New Hampshire-based author and TV anchor Mary Ann Esposito has devoted her 30-year career to championing Italian regional cuisines. In this interview, the host of America’s longest-running television cooking program, Ciao Italia, recalls the beginnings of her love for Italian food, explains the charitable work carried out by her foundation and humbly plays down the distinguished achievements of being awarded an Italian knighthood and the Premio Artusi.
Helen Farrell: How did you get into TV initially?
Mary Ann Esposito: I grew up in a Neapolitan household where everyone spoke dialect. My mother and grandmother were in the food business, so I learned very quickly about real Italian food. I shied away from it. Because I was a kid, I didn’t want to eat a frittata sandwich when everyone had a peanut butter and jelly one, so I put that heritage in the background. Then I went to university to get my master’s degree in Italian history and my thesis was on Pellegrino Artusi’s Renaissance cookbook that I had to translate from the original Tuscan, which wasn’t easy! As I was doing this, I had an epiphany that I had to make a trip to Italy.
HF: What are your memories from that first visit?
Mary Ann: I went to Italy in 1989 and that was really a lightbulb moment for me. Everything I had grown up with, everything those women had told me, everything those women did, was true. The food was beautiful, the people, art and architecture, everything was beautiful! I came back really enthused by all of that. I had been teaching adult education classes on Italian regional food and my husband said to me, “Now that you’ve been to Italy, maybe you could do a small cable show for the local community.” I said, “What do I know about regional Italian food?”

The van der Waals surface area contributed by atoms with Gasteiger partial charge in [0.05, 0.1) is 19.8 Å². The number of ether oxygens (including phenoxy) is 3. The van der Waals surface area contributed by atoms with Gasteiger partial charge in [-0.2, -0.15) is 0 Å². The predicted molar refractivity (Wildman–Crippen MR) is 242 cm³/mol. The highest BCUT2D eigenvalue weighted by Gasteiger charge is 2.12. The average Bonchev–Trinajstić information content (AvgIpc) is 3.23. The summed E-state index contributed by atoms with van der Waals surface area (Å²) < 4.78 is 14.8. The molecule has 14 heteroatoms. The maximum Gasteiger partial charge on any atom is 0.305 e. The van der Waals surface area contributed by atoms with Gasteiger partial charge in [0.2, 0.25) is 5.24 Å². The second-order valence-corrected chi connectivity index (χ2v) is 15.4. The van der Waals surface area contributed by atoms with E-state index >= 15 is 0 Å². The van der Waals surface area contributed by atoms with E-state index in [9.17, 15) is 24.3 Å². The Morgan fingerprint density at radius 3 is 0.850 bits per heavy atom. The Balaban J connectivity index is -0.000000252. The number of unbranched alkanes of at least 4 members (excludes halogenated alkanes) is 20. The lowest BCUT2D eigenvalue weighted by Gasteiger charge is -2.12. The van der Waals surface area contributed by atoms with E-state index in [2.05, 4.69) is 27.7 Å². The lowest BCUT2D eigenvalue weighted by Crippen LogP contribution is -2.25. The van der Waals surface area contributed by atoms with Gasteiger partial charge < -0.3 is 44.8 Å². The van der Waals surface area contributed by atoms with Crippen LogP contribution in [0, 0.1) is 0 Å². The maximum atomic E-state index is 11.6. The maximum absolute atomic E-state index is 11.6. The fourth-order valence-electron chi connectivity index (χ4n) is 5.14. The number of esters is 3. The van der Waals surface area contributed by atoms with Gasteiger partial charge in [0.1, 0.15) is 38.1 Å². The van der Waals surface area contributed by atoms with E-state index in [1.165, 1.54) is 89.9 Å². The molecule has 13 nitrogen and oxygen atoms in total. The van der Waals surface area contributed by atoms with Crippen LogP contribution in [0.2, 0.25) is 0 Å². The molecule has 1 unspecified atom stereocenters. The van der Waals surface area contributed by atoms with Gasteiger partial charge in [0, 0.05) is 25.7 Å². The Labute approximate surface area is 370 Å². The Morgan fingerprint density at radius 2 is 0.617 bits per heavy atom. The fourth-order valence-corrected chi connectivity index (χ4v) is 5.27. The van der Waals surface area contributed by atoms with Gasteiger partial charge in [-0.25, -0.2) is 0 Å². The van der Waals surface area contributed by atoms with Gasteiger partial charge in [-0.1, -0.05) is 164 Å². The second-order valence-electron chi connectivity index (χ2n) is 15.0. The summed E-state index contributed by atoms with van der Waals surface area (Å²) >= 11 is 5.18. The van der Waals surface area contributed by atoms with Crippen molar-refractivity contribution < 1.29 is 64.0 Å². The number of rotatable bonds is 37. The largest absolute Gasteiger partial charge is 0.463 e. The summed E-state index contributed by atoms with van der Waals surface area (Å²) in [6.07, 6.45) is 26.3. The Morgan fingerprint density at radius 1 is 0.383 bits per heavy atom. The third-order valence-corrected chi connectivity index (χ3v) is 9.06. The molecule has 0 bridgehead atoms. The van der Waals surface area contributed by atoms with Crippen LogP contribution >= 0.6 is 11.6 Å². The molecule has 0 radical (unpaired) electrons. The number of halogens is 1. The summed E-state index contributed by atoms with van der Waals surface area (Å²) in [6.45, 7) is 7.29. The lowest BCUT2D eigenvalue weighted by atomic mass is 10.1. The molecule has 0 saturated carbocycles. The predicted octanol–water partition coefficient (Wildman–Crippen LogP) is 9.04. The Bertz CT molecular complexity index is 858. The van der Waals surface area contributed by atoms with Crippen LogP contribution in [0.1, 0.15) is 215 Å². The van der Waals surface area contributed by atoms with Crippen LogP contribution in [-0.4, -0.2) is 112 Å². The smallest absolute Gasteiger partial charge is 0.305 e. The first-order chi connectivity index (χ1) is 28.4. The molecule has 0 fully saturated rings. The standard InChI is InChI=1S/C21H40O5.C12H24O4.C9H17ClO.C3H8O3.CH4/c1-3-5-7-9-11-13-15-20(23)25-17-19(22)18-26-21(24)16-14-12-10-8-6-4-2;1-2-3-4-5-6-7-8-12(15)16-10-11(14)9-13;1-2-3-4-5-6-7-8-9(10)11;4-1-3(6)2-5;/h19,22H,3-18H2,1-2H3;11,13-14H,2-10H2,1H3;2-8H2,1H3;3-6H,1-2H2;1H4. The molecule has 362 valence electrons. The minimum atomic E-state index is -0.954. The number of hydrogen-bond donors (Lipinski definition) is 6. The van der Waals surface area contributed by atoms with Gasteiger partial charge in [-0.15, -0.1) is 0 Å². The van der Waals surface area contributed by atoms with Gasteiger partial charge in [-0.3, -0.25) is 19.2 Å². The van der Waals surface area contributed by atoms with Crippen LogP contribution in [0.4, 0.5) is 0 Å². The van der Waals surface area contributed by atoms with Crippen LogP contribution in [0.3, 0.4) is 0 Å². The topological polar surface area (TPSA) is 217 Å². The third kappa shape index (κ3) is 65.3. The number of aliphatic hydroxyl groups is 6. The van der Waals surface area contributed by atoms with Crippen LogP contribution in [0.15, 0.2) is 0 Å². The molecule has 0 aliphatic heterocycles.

I live in New Hampshire, where you can hardly find an Italian, so they are not going to understand terms like ossobuco and farina. They’re into chuck roast and maple syrup! I went to the TV station and told them when I want to do: 13 shows on Italian regional food. They looked at me strangely—they had no idea what I was talking about—and said no. I went back to what I was doing, the adult classes, I got my master’s degree, and about a year later the TV station called me because they had built a new studio: We have this proposal from you, we’d like you to do a pilot show for us. They filmed the show at my house, it was dining al fresco. For 26 minutes of video, it took from 7am to 8pm, because of all the technical stuff. When it was over, I was physically and mentally tired, and I thought, I never want to do anything like that again.
HF: Why do you think the show proved to be such a success in the long term?
Mary Ann: I think I was just in the right place at the right time. In 1989, all of a sudden, the world was hearing about the Mediterranean diet, how good it was for you and the thing you should be adding is extra-virgin olive oil. That launched me. They set up the 13 shows and got good reviews. Eventually, they came back to me and they said, “We want to do 26 shows now!” The second series went to PBS. Now Ciao Italia is in its 30th season nationwide and I’ve written 13 books on Italian regional food. The point is that I’ve studied this cuisine for 30 years and I’m just scratching the surface. There is so much to know about Italian regional food.